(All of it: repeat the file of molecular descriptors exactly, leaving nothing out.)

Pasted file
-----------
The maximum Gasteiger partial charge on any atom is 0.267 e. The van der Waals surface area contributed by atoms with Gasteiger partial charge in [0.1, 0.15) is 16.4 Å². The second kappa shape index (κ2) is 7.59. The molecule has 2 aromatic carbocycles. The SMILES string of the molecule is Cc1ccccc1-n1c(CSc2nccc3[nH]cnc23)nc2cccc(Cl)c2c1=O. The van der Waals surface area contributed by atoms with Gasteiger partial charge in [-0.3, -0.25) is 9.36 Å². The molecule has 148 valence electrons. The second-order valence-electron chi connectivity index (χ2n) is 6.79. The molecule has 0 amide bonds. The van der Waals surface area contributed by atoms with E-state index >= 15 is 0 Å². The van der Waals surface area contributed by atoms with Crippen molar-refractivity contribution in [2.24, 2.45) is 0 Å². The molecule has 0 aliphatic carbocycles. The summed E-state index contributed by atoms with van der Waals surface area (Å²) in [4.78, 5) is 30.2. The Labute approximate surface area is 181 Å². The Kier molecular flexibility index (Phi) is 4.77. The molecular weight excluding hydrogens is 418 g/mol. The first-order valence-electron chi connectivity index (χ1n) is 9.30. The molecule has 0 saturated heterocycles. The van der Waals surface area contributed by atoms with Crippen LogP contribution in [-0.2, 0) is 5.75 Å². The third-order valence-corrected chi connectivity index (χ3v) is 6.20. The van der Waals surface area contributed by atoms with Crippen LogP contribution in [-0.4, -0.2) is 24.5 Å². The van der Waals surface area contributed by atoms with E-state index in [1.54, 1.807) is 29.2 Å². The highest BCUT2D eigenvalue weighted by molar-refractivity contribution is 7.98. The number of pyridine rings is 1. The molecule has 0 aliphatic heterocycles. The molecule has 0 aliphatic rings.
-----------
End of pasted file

The maximum Gasteiger partial charge on any atom is 0.267 e. The van der Waals surface area contributed by atoms with Gasteiger partial charge in [0.1, 0.15) is 16.4 Å². The second kappa shape index (κ2) is 7.59. The molecule has 2 aromatic carbocycles. The SMILES string of the molecule is Cc1ccccc1-n1c(CSc2nccc3[nH]cnc23)nc2cccc(Cl)c2c1=O. The van der Waals surface area contributed by atoms with Gasteiger partial charge in [-0.3, -0.25) is 9.36 Å². The molecule has 148 valence electrons. The second-order valence-electron chi connectivity index (χ2n) is 6.79. The molecule has 0 amide bonds. The van der Waals surface area contributed by atoms with E-state index >= 15 is 0 Å². The van der Waals surface area contributed by atoms with Crippen molar-refractivity contribution in [2.24, 2.45) is 0 Å². The molecule has 0 aliphatic carbocycles. The summed E-state index contributed by atoms with van der Waals surface area (Å²) in [4.78, 5) is 30.2. The Labute approximate surface area is 181 Å². The Kier molecular flexibility index (Phi) is 4.77. The molecular weight excluding hydrogens is 418 g/mol. The first-order valence-electron chi connectivity index (χ1n) is 9.30. The molecule has 0 saturated heterocycles. The van der Waals surface area contributed by atoms with Crippen LogP contribution in [-0.2, 0) is 5.75 Å². The third-order valence-corrected chi connectivity index (χ3v) is 6.20. The van der Waals surface area contributed by atoms with Crippen LogP contribution in [-0.4, -0.2) is 24.5 Å². The van der Waals surface area contributed by atoms with E-state index in [1.54, 1.807) is 29.2 Å². The highest BCUT2D eigenvalue weighted by molar-refractivity contribution is 7.98. The number of pyridine rings is 1. The molecule has 0 aliphatic heterocycles. The molecule has 0 aliphatic rings.